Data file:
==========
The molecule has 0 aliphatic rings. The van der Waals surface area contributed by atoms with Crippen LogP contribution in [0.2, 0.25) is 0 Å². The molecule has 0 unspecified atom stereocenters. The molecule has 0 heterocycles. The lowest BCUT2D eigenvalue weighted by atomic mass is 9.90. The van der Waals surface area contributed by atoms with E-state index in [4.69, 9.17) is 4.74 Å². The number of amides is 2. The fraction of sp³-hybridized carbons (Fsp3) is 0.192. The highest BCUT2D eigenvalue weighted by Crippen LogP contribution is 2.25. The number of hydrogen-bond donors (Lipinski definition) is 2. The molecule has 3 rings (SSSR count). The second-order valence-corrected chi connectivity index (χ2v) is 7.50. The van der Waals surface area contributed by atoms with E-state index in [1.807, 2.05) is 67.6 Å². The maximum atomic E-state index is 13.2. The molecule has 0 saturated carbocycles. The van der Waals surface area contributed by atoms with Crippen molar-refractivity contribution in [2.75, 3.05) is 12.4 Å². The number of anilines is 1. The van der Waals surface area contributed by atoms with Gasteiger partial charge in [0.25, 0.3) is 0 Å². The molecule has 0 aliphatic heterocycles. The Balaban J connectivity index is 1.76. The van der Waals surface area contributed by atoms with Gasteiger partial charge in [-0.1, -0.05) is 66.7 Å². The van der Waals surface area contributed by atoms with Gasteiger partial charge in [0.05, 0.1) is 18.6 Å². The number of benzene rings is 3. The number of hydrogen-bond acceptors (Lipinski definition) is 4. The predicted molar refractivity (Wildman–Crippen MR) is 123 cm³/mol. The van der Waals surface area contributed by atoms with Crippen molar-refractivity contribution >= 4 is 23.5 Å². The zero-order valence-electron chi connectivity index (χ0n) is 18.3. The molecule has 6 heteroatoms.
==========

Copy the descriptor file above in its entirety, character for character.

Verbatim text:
The molecule has 0 aliphatic rings. The van der Waals surface area contributed by atoms with Crippen LogP contribution in [0.2, 0.25) is 0 Å². The molecule has 0 unspecified atom stereocenters. The molecule has 0 heterocycles. The lowest BCUT2D eigenvalue weighted by atomic mass is 9.90. The van der Waals surface area contributed by atoms with E-state index in [4.69, 9.17) is 4.74 Å². The number of amides is 2. The fraction of sp³-hybridized carbons (Fsp3) is 0.192. The highest BCUT2D eigenvalue weighted by Crippen LogP contribution is 2.25. The number of hydrogen-bond donors (Lipinski definition) is 2. The molecule has 3 rings (SSSR count). The second-order valence-corrected chi connectivity index (χ2v) is 7.50. The van der Waals surface area contributed by atoms with E-state index in [1.807, 2.05) is 67.6 Å². The maximum atomic E-state index is 13.2. The molecule has 0 saturated carbocycles. The van der Waals surface area contributed by atoms with Crippen molar-refractivity contribution in [2.75, 3.05) is 12.4 Å². The number of anilines is 1. The van der Waals surface area contributed by atoms with Gasteiger partial charge in [0.25, 0.3) is 0 Å². The molecule has 0 aliphatic heterocycles. The Balaban J connectivity index is 1.76. The van der Waals surface area contributed by atoms with Gasteiger partial charge in [-0.1, -0.05) is 66.7 Å². The van der Waals surface area contributed by atoms with Gasteiger partial charge in [0.05, 0.1) is 18.6 Å². The number of benzene rings is 3. The number of hydrogen-bond acceptors (Lipinski definition) is 4. The predicted molar refractivity (Wildman–Crippen MR) is 123 cm³/mol. The van der Waals surface area contributed by atoms with Crippen molar-refractivity contribution >= 4 is 23.5 Å². The zero-order valence-electron chi connectivity index (χ0n) is 18.3. The molecule has 6 heteroatoms.